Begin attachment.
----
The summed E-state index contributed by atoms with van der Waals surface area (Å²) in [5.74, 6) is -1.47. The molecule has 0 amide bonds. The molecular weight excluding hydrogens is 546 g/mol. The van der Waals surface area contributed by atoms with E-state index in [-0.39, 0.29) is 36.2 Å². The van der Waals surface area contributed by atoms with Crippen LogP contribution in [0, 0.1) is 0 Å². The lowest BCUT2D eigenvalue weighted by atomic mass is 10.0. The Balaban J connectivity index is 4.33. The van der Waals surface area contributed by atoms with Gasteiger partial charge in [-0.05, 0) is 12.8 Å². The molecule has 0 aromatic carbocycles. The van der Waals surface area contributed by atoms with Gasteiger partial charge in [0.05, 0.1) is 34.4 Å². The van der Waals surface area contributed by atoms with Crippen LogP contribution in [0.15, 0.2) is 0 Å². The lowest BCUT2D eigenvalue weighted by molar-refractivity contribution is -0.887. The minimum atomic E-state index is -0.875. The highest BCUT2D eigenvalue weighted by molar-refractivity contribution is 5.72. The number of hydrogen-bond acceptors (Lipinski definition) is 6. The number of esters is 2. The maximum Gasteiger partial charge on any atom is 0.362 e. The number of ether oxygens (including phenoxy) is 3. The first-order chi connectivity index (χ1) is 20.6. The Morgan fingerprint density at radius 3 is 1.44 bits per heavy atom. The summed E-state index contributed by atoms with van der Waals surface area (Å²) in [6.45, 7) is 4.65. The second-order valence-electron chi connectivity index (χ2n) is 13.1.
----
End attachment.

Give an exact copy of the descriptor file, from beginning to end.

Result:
The summed E-state index contributed by atoms with van der Waals surface area (Å²) in [5.74, 6) is -1.47. The molecule has 0 amide bonds. The molecular weight excluding hydrogens is 546 g/mol. The van der Waals surface area contributed by atoms with E-state index in [-0.39, 0.29) is 36.2 Å². The van der Waals surface area contributed by atoms with Crippen LogP contribution in [0, 0.1) is 0 Å². The lowest BCUT2D eigenvalue weighted by atomic mass is 10.0. The Balaban J connectivity index is 4.33. The van der Waals surface area contributed by atoms with Gasteiger partial charge in [-0.05, 0) is 12.8 Å². The molecule has 0 aromatic carbocycles. The van der Waals surface area contributed by atoms with Gasteiger partial charge in [0.05, 0.1) is 34.4 Å². The van der Waals surface area contributed by atoms with Crippen LogP contribution in [0.15, 0.2) is 0 Å². The lowest BCUT2D eigenvalue weighted by molar-refractivity contribution is -0.887. The minimum atomic E-state index is -0.875. The highest BCUT2D eigenvalue weighted by molar-refractivity contribution is 5.72. The number of hydrogen-bond acceptors (Lipinski definition) is 6. The number of esters is 2. The maximum Gasteiger partial charge on any atom is 0.362 e. The number of ether oxygens (including phenoxy) is 3. The first-order chi connectivity index (χ1) is 20.6. The Morgan fingerprint density at radius 3 is 1.44 bits per heavy atom. The summed E-state index contributed by atoms with van der Waals surface area (Å²) in [6.45, 7) is 4.65. The second-order valence-electron chi connectivity index (χ2n) is 13.1.